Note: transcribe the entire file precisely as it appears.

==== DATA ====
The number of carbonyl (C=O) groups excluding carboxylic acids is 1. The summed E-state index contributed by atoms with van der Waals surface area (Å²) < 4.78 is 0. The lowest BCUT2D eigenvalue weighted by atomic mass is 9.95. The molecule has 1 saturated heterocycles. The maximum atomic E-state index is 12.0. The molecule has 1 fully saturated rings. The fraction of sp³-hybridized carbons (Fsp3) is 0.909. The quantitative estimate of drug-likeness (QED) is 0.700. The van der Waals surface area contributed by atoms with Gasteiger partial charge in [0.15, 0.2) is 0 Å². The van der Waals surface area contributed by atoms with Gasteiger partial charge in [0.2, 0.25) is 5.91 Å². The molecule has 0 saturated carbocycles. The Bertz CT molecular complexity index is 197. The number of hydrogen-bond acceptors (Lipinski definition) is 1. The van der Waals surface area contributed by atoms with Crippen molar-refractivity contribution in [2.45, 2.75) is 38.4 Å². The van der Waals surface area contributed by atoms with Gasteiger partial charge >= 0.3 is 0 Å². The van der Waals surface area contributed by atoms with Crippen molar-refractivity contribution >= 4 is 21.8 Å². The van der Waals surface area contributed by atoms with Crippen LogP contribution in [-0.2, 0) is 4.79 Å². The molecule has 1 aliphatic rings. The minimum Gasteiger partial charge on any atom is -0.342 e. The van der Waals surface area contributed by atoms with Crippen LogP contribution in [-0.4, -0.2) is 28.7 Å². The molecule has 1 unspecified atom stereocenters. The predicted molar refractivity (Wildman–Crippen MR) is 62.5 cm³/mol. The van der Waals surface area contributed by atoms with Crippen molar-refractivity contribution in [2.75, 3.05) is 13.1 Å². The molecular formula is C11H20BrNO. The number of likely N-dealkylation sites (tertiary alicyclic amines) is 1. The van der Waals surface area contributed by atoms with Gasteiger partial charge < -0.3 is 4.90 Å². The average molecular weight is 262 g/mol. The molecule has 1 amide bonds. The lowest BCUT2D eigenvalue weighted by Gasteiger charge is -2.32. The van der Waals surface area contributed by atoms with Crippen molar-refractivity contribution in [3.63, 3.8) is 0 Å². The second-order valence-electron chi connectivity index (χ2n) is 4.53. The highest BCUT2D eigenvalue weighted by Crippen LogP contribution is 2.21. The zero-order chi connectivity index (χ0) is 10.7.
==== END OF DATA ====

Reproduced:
The number of carbonyl (C=O) groups excluding carboxylic acids is 1. The summed E-state index contributed by atoms with van der Waals surface area (Å²) < 4.78 is 0. The lowest BCUT2D eigenvalue weighted by atomic mass is 9.95. The molecule has 1 saturated heterocycles. The maximum atomic E-state index is 12.0. The molecule has 1 fully saturated rings. The fraction of sp³-hybridized carbons (Fsp3) is 0.909. The quantitative estimate of drug-likeness (QED) is 0.700. The van der Waals surface area contributed by atoms with Gasteiger partial charge in [0.15, 0.2) is 0 Å². The van der Waals surface area contributed by atoms with Gasteiger partial charge in [0.2, 0.25) is 5.91 Å². The molecule has 0 saturated carbocycles. The Bertz CT molecular complexity index is 197. The number of hydrogen-bond acceptors (Lipinski definition) is 1. The van der Waals surface area contributed by atoms with Crippen molar-refractivity contribution in [2.45, 2.75) is 38.4 Å². The van der Waals surface area contributed by atoms with Gasteiger partial charge >= 0.3 is 0 Å². The van der Waals surface area contributed by atoms with Crippen molar-refractivity contribution >= 4 is 21.8 Å². The van der Waals surface area contributed by atoms with Crippen LogP contribution in [-0.2, 0) is 4.79 Å². The molecule has 1 aliphatic rings. The minimum Gasteiger partial charge on any atom is -0.342 e. The van der Waals surface area contributed by atoms with Crippen LogP contribution in [-0.4, -0.2) is 28.7 Å². The molecule has 1 unspecified atom stereocenters. The predicted molar refractivity (Wildman–Crippen MR) is 62.5 cm³/mol. The van der Waals surface area contributed by atoms with Crippen molar-refractivity contribution in [2.75, 3.05) is 13.1 Å². The molecular formula is C11H20BrNO. The number of likely N-dealkylation sites (tertiary alicyclic amines) is 1. The van der Waals surface area contributed by atoms with Gasteiger partial charge < -0.3 is 4.90 Å². The average molecular weight is 262 g/mol. The molecule has 1 amide bonds. The lowest BCUT2D eigenvalue weighted by Gasteiger charge is -2.32. The van der Waals surface area contributed by atoms with Crippen molar-refractivity contribution in [3.63, 3.8) is 0 Å². The second-order valence-electron chi connectivity index (χ2n) is 4.53. The highest BCUT2D eigenvalue weighted by Crippen LogP contribution is 2.21. The zero-order chi connectivity index (χ0) is 10.7.